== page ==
Sunday, 4 December 2016

Books I Read in November

November was quite a busy month for me, I've had three coursework deadlines and a Persian oral test so unfortunately reading kind of took a back seat. Still, I managed to get through quite a few books, and am currently playing catch up before my exams. So, here are the books I read this month:

A Passage to India- EM Forster

I think A Passage to India was one of my favourite books this month. It mainly follows Indian doctor Aziz and his interaction with the white British colonialists, questioning whether friendships can be formed between the two races. I really enjoy reading about the British colonial period, and this book was no exception. It was sometimes a little on the line in terms of racism but I do think at least one of Forster's aims with this novel was to provide a different perspective on the relationship between the British colonialists and Indians by portraying the Indians as human, rather than simply as servants or criminals as can be the case within other novels based in a similar time period. As with all books written in the past, you do have to take into account the social norms during the time that they are published- yes, the language used to describe the Indians within the novel is controversial by today's standards and although it still doesn't make it acceptable or unoffensive, at the time it would have been normal and people would not have known any different. Despite this, I still think it was a great read.

The Lonely Londoners- Sam Selvon

Another book that I enjoyed this month. I wouldn't say I enjoyed it quite as much as A Passage to India, but it was good nevertheless. It's about a group of black Caribbean men who have emigrated to London during the 1950s, and follows them as they carve out new lives within the capital. It's written entirely in the creole dialect, which helps to create a realistic atmosphere, and I really enjoyed this aspect of it. I think it showed the multicultural side of London which is not normally shown within literature, which I thought was really good. The only thing I didn't like was the lack of chapters! I know this might seem petty, and is not something that is at all related to the novel itself, but I do find it slightly harder to read books that aren't divided into sections for the simple reasons that there are no breaks to go and make a cup of tea.

Hard Times- Charles Dickens

I hate to say it but I think this was my least favourite book of this month. I really love Dickens, and did enjoy his familiar writing style, but this is definetly my least favourite of his works that I've read so far. We learnt in a lecture about it that like many of his novels, this was written to be published as a serial, and this was something that I definielty picked up upon while reading it- at some points I felt like it was a tiny bit disjointed. Another reason that I think I enjoyed it the least out of all of my books was that it came towards the end of my comp lit module. I'll go over this in a little more detail in a later blog post, but we've been studying 19th century novels of adultery from around Europe, and after three months of reading books with similar plot lines, it does get a little tiresome. Granted, the plot line of Hard Times is slightly different from novels such as Anna Karenina and Madame Bovary, but the similarities are definitely there.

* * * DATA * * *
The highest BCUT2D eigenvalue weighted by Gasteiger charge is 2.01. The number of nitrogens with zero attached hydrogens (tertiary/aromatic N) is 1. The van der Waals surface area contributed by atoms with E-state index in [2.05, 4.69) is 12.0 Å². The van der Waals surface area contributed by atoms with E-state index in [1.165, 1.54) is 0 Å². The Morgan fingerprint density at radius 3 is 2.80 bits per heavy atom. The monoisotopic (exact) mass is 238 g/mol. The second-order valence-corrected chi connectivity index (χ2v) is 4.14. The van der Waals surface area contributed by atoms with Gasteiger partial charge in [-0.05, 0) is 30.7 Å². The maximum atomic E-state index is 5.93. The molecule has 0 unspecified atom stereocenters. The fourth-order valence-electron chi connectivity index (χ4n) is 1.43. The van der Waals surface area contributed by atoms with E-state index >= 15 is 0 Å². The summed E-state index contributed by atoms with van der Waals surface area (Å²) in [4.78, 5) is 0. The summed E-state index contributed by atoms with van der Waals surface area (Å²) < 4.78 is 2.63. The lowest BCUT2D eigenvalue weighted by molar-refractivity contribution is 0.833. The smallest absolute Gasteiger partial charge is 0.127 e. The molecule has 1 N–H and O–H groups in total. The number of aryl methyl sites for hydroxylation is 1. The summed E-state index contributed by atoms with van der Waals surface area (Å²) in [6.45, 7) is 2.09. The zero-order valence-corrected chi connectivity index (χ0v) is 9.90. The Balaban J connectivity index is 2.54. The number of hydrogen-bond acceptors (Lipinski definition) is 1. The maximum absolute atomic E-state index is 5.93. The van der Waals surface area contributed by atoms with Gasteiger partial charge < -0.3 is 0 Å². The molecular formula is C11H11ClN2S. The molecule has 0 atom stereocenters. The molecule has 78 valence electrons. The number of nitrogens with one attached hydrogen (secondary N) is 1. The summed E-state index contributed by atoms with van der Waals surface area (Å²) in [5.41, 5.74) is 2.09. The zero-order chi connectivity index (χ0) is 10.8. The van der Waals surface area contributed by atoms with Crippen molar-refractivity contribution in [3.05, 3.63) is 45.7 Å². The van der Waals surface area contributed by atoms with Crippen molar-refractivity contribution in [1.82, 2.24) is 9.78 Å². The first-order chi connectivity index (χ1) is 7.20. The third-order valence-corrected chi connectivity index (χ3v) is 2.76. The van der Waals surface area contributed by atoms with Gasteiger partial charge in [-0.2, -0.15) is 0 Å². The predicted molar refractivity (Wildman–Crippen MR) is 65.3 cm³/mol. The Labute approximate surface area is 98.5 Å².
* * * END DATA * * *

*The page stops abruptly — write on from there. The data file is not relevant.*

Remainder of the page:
Trainspotting- Irvine Welsh

Trainspotting follows the lives of a group of heroin addicts in the Leith area of Edinburgh and I don't think it will be one for everyone!  If you've ever seen the film or read it you'll know what I'm talking about, but don't read it while you're having tea. I don't have a problem reading about violence or anything like that, but after reading this I can safely say that me and really disgusting description do not get on! When I say 'disgusting' I guess it's in a good way? It was so realistic and well done that I literally felt ill at some points! I do think it was a good book though. I really enjoyed it being in the scots dialogue as I thought it really brought the characters and atmosphere to life. I think this is a good one to read if you enjoy the film. The order of events do differ slighty between the two so I don't think it would be a boring read in comparison.

Trumpet- Jackie Kay

Trumpet was without a doubt my favourite read of the month. It's about Joss Moody, a famous jazz trumpeter who has recently died, told thorough a collection of different people who knew him. It becomes apparent within the first few pages of the novel that Joss is in fact biologically a woman, and follows the reaction of various different people as they find out about and come to terms with this fact. I really enjoyed the different perspectives within the novel and I think it allowed Joss to be built as a 3D character, rather than being shown from a single viewpoint. Gender, obviously, is a major theme within the novel and I really liked the way that it questioned what constitutes gender as well as traditional ideas of masculinity. It also deals with racial ideantity and the exent to which the media is willing to go to to get a good story. The characters too are fully formed and the description of their emotions it entirely realistic. I did absolutely hate and get irritated by some of them at times, but I think this is a result of their realisticness- I always really apprieciate it when characters make you feel something. All in all, this is a really interesting and enjoyable read that will make you question your own ideas surrounding gender, and I would recommend it to everyone.

So, those were the books that I read in November! I hope you enjoyed these mini reviews of them. For a large chunk of next month I'll be back home so hopefully I'll be able to read something that isn't related to uni for once!

E x


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